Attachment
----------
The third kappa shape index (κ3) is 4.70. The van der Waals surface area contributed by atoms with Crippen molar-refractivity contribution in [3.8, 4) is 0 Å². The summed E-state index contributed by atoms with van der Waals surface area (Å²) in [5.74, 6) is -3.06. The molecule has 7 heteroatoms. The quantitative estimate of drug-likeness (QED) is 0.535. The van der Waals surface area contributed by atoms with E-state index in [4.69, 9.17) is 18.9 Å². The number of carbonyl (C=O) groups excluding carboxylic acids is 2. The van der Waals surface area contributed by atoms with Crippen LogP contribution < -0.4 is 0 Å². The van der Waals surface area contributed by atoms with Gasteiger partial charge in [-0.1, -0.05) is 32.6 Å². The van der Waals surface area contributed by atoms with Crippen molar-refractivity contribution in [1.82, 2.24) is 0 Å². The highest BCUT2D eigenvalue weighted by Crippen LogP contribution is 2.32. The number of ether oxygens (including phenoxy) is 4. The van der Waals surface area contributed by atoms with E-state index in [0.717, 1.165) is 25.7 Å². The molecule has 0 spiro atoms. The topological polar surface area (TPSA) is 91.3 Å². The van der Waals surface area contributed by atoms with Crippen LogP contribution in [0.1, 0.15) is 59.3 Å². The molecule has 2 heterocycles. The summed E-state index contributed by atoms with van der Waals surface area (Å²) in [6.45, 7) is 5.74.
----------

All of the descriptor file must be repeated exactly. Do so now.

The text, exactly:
The third kappa shape index (κ3) is 4.70. The van der Waals surface area contributed by atoms with Crippen molar-refractivity contribution in [3.8, 4) is 0 Å². The summed E-state index contributed by atoms with van der Waals surface area (Å²) in [5.74, 6) is -3.06. The molecule has 7 heteroatoms. The quantitative estimate of drug-likeness (QED) is 0.535. The van der Waals surface area contributed by atoms with E-state index in [4.69, 9.17) is 18.9 Å². The number of carbonyl (C=O) groups excluding carboxylic acids is 2. The van der Waals surface area contributed by atoms with Crippen LogP contribution < -0.4 is 0 Å². The van der Waals surface area contributed by atoms with Gasteiger partial charge in [-0.1, -0.05) is 32.6 Å². The van der Waals surface area contributed by atoms with Crippen molar-refractivity contribution in [1.82, 2.24) is 0 Å². The highest BCUT2D eigenvalue weighted by Crippen LogP contribution is 2.32. The number of ether oxygens (including phenoxy) is 4. The van der Waals surface area contributed by atoms with E-state index in [0.717, 1.165) is 25.7 Å². The molecule has 0 spiro atoms. The topological polar surface area (TPSA) is 91.3 Å². The van der Waals surface area contributed by atoms with Crippen LogP contribution in [0.1, 0.15) is 59.3 Å². The molecule has 2 heterocycles. The summed E-state index contributed by atoms with van der Waals surface area (Å²) in [6.45, 7) is 5.74.